In my model, Inquiry has always been like a compass. Not something that you follow like a flow chart but something that acts as a means of direction. I don’t much care for arrows & things. I always feel that with an arrow, they are just giving me something to rebel against. I would not argue that this is complete or a definitive model or a model that will work for others.
The elements of this model came from my dissatisfaction in finding an inquiry model that was right for me & my approaches (& no arrows). In a future post I will take some time to delineate the details of this inquiry process.
Connected to inquiry is a series of skill areas & resources I have developed on key things like analysing source or writing. I see these as skills that are developed through training. The idea of ‘The Learning Pit’ is prominent in the Stonefields model, where failure or being stuck is OK & you develop strategies to get out. Drawing on Dante’s Inferno as something that tied in with the development of my theme came the Pit of Despair. Here there are different circles/arenas for training to up skill before continuing to progress through inquiry. The next stage is to complete the construction of a formal toolbox of weapons that can be used to train with.
The other important element is the context that I impose or we co-construct. I don’t particularly care if students are learning about Virgil or Ovid or Alexander of Augustus (though Alexander & Ovid are my favourites), but I do care that they are engaging with a context that is appropriately challenging & will add cultural capital to their base. In addition to traditional topics, I also encourage exploration of more traditional topics like Socrates & philosophy or occultism. I believe a balance between the student choice & teacher imposition is where I currently reside.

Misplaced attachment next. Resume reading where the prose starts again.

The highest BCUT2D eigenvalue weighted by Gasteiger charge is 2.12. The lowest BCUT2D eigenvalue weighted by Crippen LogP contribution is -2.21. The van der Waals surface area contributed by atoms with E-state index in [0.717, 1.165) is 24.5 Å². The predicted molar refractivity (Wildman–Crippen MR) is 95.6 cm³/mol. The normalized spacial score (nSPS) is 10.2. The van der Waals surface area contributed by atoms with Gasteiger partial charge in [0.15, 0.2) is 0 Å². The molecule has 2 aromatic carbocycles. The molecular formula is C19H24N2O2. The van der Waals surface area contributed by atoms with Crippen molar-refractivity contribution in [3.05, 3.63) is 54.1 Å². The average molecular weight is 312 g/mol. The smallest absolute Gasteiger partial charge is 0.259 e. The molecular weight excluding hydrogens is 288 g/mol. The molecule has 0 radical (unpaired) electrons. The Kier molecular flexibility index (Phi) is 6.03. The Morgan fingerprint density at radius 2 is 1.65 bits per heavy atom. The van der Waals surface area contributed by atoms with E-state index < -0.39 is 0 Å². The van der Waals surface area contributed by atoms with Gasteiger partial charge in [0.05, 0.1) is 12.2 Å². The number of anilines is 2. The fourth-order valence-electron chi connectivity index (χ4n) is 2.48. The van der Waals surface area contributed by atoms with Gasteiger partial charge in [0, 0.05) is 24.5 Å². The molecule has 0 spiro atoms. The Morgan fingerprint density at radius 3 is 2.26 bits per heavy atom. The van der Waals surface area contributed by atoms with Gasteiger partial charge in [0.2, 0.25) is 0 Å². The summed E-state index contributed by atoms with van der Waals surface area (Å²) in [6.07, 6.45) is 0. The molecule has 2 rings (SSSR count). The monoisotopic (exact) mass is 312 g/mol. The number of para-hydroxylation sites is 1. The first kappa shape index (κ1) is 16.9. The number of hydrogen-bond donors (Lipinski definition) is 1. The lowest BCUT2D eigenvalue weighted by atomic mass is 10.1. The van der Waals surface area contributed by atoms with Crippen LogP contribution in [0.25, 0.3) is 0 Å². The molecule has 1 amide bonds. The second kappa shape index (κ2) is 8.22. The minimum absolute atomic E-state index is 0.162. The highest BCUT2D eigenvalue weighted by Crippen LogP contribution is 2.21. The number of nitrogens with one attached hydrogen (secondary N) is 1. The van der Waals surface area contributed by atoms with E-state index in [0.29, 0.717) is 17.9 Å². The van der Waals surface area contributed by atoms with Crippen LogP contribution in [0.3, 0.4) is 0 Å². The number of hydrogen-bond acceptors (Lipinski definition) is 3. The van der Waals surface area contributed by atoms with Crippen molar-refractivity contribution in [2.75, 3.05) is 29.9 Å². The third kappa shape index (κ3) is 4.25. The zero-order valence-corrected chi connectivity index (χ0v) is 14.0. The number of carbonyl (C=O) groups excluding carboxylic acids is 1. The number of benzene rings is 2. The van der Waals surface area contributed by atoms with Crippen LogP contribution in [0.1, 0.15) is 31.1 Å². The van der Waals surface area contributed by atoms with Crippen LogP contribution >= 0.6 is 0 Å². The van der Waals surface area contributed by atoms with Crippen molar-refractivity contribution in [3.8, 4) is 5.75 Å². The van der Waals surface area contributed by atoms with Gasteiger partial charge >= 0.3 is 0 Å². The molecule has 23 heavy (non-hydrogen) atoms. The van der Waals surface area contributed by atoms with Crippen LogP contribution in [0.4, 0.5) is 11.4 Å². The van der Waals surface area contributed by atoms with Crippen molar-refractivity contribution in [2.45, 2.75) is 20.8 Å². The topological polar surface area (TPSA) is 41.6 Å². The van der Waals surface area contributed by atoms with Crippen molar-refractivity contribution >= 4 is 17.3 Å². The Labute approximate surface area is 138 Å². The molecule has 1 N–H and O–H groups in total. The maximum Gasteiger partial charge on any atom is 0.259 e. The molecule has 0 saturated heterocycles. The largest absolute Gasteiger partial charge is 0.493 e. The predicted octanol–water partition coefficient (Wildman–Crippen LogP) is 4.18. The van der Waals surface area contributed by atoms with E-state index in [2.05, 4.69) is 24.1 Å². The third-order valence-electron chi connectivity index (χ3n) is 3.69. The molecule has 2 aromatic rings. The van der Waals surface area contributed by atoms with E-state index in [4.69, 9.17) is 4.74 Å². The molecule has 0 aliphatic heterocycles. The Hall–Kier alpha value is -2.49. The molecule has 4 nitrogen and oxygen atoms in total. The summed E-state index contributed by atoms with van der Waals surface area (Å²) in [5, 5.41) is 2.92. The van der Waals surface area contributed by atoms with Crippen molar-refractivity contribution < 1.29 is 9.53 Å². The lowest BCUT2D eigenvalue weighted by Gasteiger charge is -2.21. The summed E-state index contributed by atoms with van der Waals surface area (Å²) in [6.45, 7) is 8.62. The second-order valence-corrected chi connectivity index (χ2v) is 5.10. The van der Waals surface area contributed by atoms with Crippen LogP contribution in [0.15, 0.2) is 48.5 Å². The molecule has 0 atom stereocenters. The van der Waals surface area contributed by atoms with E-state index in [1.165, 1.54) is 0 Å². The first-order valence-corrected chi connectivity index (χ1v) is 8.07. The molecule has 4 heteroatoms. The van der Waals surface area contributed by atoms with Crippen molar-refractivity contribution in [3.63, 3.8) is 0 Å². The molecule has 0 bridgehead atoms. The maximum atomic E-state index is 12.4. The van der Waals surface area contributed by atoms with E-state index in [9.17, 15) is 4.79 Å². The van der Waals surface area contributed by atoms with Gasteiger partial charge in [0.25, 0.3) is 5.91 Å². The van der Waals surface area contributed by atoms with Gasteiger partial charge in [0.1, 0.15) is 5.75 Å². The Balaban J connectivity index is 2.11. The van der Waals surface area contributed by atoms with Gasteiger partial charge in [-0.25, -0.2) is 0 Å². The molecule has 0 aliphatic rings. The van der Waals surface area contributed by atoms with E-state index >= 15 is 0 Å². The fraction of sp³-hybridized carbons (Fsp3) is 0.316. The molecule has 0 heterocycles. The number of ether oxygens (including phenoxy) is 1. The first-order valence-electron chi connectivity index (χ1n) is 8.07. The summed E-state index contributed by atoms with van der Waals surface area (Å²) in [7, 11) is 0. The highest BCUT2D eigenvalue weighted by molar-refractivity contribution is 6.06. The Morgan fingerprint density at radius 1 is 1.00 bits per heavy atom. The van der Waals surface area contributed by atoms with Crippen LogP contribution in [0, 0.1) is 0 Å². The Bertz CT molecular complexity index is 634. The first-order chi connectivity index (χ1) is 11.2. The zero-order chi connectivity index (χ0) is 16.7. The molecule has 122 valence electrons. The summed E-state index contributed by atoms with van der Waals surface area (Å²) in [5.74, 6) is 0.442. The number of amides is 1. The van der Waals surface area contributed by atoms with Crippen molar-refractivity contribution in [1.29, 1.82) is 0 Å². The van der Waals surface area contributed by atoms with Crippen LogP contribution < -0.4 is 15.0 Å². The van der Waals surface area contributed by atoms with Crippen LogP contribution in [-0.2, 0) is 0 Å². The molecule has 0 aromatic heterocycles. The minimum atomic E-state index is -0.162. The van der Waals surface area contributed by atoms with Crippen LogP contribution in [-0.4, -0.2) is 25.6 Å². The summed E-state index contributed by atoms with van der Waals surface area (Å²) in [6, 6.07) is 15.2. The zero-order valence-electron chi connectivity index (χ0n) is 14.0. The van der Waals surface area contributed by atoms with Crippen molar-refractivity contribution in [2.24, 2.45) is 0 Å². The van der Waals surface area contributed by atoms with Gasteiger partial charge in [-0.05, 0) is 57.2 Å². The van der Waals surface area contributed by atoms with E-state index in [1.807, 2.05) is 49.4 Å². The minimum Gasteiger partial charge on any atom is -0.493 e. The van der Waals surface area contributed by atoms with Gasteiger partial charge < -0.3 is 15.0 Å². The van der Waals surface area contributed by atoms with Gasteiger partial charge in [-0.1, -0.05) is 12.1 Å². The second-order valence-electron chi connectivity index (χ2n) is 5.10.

While this is not an exhaustive list of the various topics, these are the main areas which I have explicit resourcing to support student inquiry. Students who have demonstrated sufficient autodidact skills are able to break out or negotiate a different context. I do not believe it is sufficient to merely say here is some Arrian, Plutarch, Diodorus, & Justin go forth & become Alexander experts (though some can). Learners need a critical frame of reference & supporting resources (whether critical questions, narratives, or explanation).
The last of the four key components are our primary methods of evidence collection. Diaries of the Damned focus on reflection processes; scrolls of suffering teacher-learner dialogue; spirit seance is collaborative actions; & tracts of torment are more formal types of submission.
In times gone past, I have had a problem with losing things for small periods of time in the cloud. Is the cloud so full that it will one day spit back acid rain of lost google docs down upon us? To overcome this challenge, thinking about my gamified theme, the idea of a status hub. Many prestigious organizations have a personnel file, no doubt criminals do too, not that these are mutually exclusive. With this, I can navigate through a whole class on a single web page.
In the next segment I will go into more detail about the development of rank & specializations.